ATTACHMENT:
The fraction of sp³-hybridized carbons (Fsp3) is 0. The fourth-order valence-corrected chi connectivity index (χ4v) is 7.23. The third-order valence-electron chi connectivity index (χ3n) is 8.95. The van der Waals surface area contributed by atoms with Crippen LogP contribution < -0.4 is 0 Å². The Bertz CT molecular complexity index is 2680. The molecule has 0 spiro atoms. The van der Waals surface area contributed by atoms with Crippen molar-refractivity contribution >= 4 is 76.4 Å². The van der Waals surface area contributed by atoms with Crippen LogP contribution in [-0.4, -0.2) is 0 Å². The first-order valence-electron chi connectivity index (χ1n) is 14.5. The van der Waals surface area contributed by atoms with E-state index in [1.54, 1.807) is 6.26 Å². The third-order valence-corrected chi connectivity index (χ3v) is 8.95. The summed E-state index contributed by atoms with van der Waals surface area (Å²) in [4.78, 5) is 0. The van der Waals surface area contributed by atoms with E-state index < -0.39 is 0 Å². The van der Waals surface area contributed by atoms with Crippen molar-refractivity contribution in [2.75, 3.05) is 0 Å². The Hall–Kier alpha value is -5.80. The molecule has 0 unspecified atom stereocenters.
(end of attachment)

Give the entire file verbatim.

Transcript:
The fraction of sp³-hybridized carbons (Fsp3) is 0. The fourth-order valence-corrected chi connectivity index (χ4v) is 7.23. The third-order valence-electron chi connectivity index (χ3n) is 8.95. The van der Waals surface area contributed by atoms with Crippen LogP contribution < -0.4 is 0 Å². The Bertz CT molecular complexity index is 2680. The molecule has 0 spiro atoms. The van der Waals surface area contributed by atoms with Crippen molar-refractivity contribution >= 4 is 76.4 Å². The van der Waals surface area contributed by atoms with Crippen LogP contribution in [-0.4, -0.2) is 0 Å². The first-order valence-electron chi connectivity index (χ1n) is 14.5. The van der Waals surface area contributed by atoms with E-state index in [1.54, 1.807) is 6.26 Å². The third-order valence-corrected chi connectivity index (χ3v) is 8.95. The summed E-state index contributed by atoms with van der Waals surface area (Å²) in [4.78, 5) is 0. The van der Waals surface area contributed by atoms with E-state index < -0.39 is 0 Å². The van der Waals surface area contributed by atoms with Crippen molar-refractivity contribution in [2.75, 3.05) is 0 Å². The Hall–Kier alpha value is -5.80. The molecule has 0 unspecified atom stereocenters.